• continuing ringing or buzzing or other unexplained noise in the ears
  • decreased interest in sexual intercourse
  • decreased vision
  • difficulty with moving
  • discharge or excessive tearing
  • feeling of constant movement of self or surroundings
  • hair loss or thinning of the hair
  • hearing loss
  • hives or welts
  • impaired vision
  • inability to have or keep an erection
  • indigestion
  • lack or loss of strength
  • loss in sexual ability, desire, drive, or performance
  • loss of appetite
  • loss of memory
  • multiple swollen and inflamed skin lesions
  • muscle aching or cramping
  • muscle pain or stiffness
  • muscular pain, tenderness, wasting, or weakness
  • noisy breathing
  • problems with memory
  • redness, pain, or swelling of the eye, eyelid, or inner lining of the eyelid
  • runny nose
  • sensation of spinning
  • sensitivity to light
  • sleepiness or unusual drowsiness
  • sleeplessness
  • sneezing
  • stomach upset
  • stuffy nose
  • sweating
  • swelling of the breasts or breast soreness in both females and males
  • swelling of the salivary glands
  • swelling or inflammation of the mouth
  • swollen joints
  • tearing
  • tender, swollen glands in the neck
  • tenderness in the stomach area
  • throbbing pain
  • tightness in the chest
  • trouble getting pregnant
  • trouble with sleeping
  • trouble with swallowing
  • unable to sleep
  • unsteadiness or awkwardness
  • voice changes
  • weakness in the arms, hands, legs, or feet
  • weight loss

For Healthcare Professionals

Applies to allopurinol: intravenous powder for injection, oral tablet

General

The most commonly reported adverse reactions include skin rash, diarrhea, nausea, alkaline phosphatase, and transaminase elevation.

Dermatologic

Skin rash is one of the most common adverse reactions and may occur at any time during treatment. Some skin reactions can be severe and sometimes fatal. In patients with the most severe reactions, systemic symptoms such as fever, chills, arthralgia, cholestatic jaundice, eosinophilia and mild leukocytosis, or leukopenia accompany the rash. Among 55 patients with gout who received this drug for an average of 1 year (3 to 34 months), 3% developed pruritic maculopapular skin eruptions, sometimes scaly or exfoliative. The incidence of skin rash appears to be greater in patients with renal insufficiency.

Angioedema has been reported with and without signs and symptoms of a more generalized hypersensitivity reaction. Skin reactions associated with exfoliation, fever, lymphadenopathy, arthralgia, and/or eosinophilia resembling Stevens-Johnson and/or Lyell syndromes have occurred rarely. Associated vasculitis and tissue responses may manifest as hepatitis, interstitial nephritis, and very rarely epilepsy.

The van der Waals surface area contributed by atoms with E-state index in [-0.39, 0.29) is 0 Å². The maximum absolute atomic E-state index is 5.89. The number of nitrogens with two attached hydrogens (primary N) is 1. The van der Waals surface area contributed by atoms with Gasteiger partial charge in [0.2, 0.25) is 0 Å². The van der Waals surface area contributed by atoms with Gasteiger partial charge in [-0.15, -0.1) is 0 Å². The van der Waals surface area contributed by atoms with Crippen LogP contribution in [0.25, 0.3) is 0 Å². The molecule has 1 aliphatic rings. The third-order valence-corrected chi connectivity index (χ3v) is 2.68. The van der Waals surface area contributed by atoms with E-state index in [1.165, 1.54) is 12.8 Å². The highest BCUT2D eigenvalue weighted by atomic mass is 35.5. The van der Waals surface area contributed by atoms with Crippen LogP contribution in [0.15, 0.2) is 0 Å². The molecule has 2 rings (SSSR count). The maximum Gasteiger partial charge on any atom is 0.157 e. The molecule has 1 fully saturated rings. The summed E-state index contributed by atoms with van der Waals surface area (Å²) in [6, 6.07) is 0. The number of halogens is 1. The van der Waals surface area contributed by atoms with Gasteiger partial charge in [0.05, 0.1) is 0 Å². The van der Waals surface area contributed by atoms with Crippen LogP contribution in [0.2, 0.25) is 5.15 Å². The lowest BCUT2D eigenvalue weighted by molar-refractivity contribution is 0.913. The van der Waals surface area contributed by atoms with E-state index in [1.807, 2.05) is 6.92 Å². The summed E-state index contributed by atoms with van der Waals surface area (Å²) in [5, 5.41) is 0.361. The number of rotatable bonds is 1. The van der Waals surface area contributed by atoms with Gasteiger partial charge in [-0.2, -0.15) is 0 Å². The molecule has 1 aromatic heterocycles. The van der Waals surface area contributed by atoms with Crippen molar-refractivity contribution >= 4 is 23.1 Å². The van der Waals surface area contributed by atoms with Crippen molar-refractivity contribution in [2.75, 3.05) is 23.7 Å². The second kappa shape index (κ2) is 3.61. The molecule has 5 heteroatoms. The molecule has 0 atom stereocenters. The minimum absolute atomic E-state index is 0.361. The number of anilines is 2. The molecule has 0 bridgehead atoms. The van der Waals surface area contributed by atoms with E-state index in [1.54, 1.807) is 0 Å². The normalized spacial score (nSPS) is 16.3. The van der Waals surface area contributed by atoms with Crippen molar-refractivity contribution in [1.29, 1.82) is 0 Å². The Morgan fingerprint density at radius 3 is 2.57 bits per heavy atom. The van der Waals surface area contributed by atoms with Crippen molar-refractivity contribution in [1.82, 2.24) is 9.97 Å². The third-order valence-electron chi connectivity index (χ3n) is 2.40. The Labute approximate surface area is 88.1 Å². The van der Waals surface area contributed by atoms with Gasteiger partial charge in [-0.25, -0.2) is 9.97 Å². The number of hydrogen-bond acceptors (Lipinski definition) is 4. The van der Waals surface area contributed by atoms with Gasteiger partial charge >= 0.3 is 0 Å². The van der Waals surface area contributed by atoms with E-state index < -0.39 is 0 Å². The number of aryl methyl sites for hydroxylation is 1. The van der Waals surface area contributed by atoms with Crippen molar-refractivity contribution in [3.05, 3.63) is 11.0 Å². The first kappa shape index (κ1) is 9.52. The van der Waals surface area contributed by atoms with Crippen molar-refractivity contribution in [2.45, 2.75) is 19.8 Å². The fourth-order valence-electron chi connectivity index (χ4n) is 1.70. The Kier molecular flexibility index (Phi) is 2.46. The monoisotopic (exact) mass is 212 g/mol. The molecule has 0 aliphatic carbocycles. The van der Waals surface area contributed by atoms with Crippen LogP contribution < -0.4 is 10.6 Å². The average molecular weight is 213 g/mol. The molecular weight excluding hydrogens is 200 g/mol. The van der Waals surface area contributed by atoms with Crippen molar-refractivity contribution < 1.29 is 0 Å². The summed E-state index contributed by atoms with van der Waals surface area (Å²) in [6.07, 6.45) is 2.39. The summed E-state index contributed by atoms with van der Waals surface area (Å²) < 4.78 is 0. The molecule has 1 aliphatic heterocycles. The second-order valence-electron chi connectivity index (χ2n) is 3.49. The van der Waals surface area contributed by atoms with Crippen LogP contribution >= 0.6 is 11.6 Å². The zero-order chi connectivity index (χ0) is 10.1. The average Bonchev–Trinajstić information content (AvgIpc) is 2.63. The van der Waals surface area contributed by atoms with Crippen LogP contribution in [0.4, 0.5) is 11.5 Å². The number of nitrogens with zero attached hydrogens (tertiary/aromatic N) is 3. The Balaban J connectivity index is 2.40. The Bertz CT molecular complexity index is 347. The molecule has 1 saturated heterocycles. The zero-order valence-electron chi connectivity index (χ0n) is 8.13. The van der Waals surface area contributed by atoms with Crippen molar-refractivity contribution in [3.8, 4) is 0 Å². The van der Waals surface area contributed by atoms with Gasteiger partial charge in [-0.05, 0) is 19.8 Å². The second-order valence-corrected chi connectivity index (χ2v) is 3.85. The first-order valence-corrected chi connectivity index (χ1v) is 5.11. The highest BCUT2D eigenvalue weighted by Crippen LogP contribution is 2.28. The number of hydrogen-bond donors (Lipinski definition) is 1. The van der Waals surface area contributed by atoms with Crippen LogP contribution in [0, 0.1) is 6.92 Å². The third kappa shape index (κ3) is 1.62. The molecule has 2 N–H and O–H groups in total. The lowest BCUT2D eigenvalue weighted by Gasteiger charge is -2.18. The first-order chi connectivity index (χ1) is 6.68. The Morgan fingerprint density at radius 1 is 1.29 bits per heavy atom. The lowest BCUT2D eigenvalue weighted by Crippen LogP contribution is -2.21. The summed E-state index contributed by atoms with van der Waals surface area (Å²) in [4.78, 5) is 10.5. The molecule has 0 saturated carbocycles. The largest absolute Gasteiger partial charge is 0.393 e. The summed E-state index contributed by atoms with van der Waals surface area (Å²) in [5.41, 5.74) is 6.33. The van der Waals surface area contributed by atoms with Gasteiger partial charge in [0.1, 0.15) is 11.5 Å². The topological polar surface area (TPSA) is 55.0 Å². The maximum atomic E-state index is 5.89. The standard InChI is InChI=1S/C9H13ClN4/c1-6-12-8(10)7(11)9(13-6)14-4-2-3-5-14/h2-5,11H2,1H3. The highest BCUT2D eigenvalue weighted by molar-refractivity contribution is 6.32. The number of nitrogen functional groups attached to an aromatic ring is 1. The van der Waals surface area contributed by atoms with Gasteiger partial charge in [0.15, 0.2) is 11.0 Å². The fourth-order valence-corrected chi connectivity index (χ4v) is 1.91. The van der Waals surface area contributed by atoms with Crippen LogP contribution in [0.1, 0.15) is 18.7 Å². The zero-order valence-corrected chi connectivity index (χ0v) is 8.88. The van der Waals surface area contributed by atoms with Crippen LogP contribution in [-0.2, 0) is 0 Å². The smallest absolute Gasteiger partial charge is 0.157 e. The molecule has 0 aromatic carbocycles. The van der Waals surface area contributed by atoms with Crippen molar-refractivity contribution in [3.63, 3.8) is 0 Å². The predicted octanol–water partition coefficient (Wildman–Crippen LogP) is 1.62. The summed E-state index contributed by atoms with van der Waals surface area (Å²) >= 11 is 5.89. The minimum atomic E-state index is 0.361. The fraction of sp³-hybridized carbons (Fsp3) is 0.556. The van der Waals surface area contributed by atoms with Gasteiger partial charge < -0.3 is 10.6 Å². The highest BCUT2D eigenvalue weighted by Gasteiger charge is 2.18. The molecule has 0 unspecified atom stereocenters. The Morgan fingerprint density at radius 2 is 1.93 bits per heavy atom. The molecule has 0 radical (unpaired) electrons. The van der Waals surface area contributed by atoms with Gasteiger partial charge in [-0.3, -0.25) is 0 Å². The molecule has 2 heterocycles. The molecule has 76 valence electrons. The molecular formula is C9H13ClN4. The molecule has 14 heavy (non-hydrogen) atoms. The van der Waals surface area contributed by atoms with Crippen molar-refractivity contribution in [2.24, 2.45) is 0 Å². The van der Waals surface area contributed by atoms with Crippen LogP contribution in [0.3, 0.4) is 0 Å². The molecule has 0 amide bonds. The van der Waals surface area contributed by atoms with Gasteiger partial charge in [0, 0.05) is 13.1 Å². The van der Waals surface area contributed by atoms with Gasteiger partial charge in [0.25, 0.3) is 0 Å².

DRESS also known as drug hypersensitivity syndrome has been reported. The syndrome is potentially life-threatening and fatal. It has been reported that symptoms may develop in approximately 1 week from initiating allopurinol therapy, but longer latency periods have also been reported.

Common (1% to 10%): Rash, maculopapular rash

Uncommon (0.1% to 1%): Ecchymosis

Rare (less than 0.1%): Steven-Johnson syndrome, Lyell syndrome

Very rare (less than 0.01%): Alopecia, discolored hair, angioedema, fixed drug eruption

Frequency not reported: DRESS (Drug reaction with eosinophilia and systemic symptoms), sweating

Hypersensitivity

Rare (less than 0.1%): Generalized hypersensitivity

Very rare (less than 0.01%): Anaphylaxis, angioedema

Frequency not reported: Hypersensitivity reaction

Generalized hypersensitivity including skin reactions associated with exfoliation, fever, lymphadenopathy, arthralgia, and/or eosinophilia resembling Stevens-Johnson and/or Lyell syndromes have occurred rarely. Associated vasculitis and tissue responses may manifest as hepatitis, interstitial nephritis, and very rarely epilepsy. When generalized hypersensitivity reactions have occurred, renal and or/hepatic disorders have often been present, particularly when the outcome has been fatal.

Angioedema has been reported with and without signs and symptoms of a more generalized hypersensitivity reaction.

Hepatic

Common (1% to 10%): Increases in alkaline phosphatase and serum transaminases

Rare (less than 0.1%): Hepatic dysfunction including hepatitis (hepatic necrosis and granulomatous hepatitis), hepatomegaly, cholestatic jaundice,

Frequency not reported: Clinical hepatotoxicity, liver failure

Liver failure was reported in less than 1% of patients.

Gastrointestinal

Common (1% to 10%): Diarrhea, nausea, vomiting

Rare (less than 0.1%): Intermittent abdominal pain, gastritis, dyspepsia

Very rare (less than 0.01%): Steatorrhea, recurrent hematemesis, stomatitis, changed bowel habit

Frequency not reported: Hemorrhagic pancreatitis, gastrointestinal bleeding, salivary gland swelling, tongue edema, anorexia, flatulence